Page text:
A few years ago, I went through the worst experience of my life: my father passed away. It was a cancer which took him, and a small part of myself as well. As I reflect on the time proceeding his death, there were so many hard parts. One of the hardest was not being able to mourn in peace.
Nope, in our society you can’t just mourn a person’s loss – you need to work. Not just at your job, but on piles of paperwork, people to notify, and arrangements to be made. Finally, when I thought all of the hard work was over, I had to empty out my father’s apartment.
Little did I know that this would be the bitterest labor yet.
Going through my father’s old things, I felt the loss of my father with each and every item I sorted.
And there was a lot of sorting to do.
It took weeks to clear out the lifetime of possessions in my single father’s small apartment. Weeks to sell, donate, recycle, or throw out the boxes and boxes of kitchenware, clothing, furniture, office materials, and so much more.
I threw away a normal life of accumulation. A life you and I all go through.
Time, money and effort had been heavily invested in getting all of this stuff – only to be disposed of with great difficulty. We are destroying the planet for future generations, all so that we can enjoy a short lifetime full of material possessions that in many cases are hardly used, rarely necessary, and easily forgotten.
I decided that I didn’t want this to be my “normal.”
I embarked on an experiment lasting 200 days where I would try to buy nothing new.
Like many of us making a steady income, I’d never been very disciplined when it came to my purchases. If I could afford it, and even when I couldn’t, I often just thought “why not?” Could I survive 200 days without paying tribute to the Mall?
I did. Excluding groceries, medicine, a pair of rock climbing shoes and basic toiletries, I borrowed and bought secondhand, or simply went without.
Here is what I learned through this experience.
There is already too much stuff in the world. As I toured various thrift stores, online classifieds, Facebook buy/sell groups and the like, I was shocked to see the sheer volume of stuff we humans have already created. Mountains of clothes, tons of furniture, dishes, pans, walking sticks – an ocean of all things imaginable. As all of this stuff is being thrown away, more is being churned out. We don’t need more.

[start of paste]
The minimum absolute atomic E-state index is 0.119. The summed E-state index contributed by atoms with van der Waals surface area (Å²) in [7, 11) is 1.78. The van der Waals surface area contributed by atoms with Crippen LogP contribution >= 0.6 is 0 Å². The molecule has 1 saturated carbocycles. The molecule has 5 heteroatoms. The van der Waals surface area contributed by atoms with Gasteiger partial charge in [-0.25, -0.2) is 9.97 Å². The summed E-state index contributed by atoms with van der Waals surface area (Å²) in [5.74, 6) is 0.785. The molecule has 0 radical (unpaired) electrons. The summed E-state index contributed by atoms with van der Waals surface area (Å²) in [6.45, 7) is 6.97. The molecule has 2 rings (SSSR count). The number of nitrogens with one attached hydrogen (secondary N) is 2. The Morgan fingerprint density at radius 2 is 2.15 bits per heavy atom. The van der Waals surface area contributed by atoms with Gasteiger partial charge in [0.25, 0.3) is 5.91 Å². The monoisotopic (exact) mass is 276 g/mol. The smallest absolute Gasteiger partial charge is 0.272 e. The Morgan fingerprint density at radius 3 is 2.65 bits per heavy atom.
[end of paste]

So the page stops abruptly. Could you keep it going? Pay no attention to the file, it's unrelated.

People buy things out of pure compulsion. As I looked to fill my needs through preowned sources, I was blown away by the amount of new items in thrift stores. Items that were unused, complete with price tags and original packaging. Everything from new scented candles to new clothing graced the aisles of secondhand stores. This showed me that the act of buying is often completely disassociated with needing, or even wanting. It just seemed to be like a compulsion that needed to be filled and that was the end of it.
There is an unreasonable stigma against pre-owned. As I blogged about my experience, I got a lot of interesting feedback on the hygienic aspect of my efforts. Many felt that buying clothing, furniture, and other goods used instead of new was dirty and uncivilized. What a weird mentality! These same people would happily donate their used goods to thrift stores. I guess it’s good enough for the poor – but not for “us.”
There is so much abundance. During my 200 days, I learned that I didn’t need to go to big box stores to buy what I needed – there was plenty in my community. Local thrift stores and classifieds had most of the goods I needed. Our communities have an abundance of stuff and plenty of people willing to give it away at a very low price or for free.
When nothing is new, nothing is expensive. My bank account definitely got a break during these 200 days. Secondhand comes at a delightfully steep discount. I never felt that I compromised on quality, either!
It’s awesome paying a person instead of a corporation. Especially when shopping through classifieds, I found that most sellers were honest and helpful. They were normal people just wanting to recoup a portion of their purchase price by selling perfectly usable items. It was refreshing to know that my money would be going directly to someone just like me, instead of a faceless corporation.
I don’t really need most of that stuff. Truth is, some things you simply cannot find preowned. Lots of items, even common ones, are either impossible or impractical to find preowned. When I was forced to not buy them – against my strongest impulses at times – I was surprised how often nothing changed. Not my health, happiness, or inner harmony. I realized that most things are really just “nice-to-haves” – real needs are very limited.
My 200 days was not only an optional experience in sustainable living and minimalism. It was a necessary and transformative journey.
When someone dies, you’re expected to “get past it” and go back to normal. I thought that even worse than losing my father would be if I came out of the experience unchanged.
Instead, I allowed the experience to change me deeply. I’ll never “get past it,” because every day my father’s passing inspires my words, my actions, and my views on life.
I hope that you might allow this post to change you a bit as well. Maybe you’ll pay a visit to a thrift store for your next clothing purchase, or embark on your own 10, 30, or 200 day challenge. At the very least, I hope you’ll just change the way you think when you buy another item.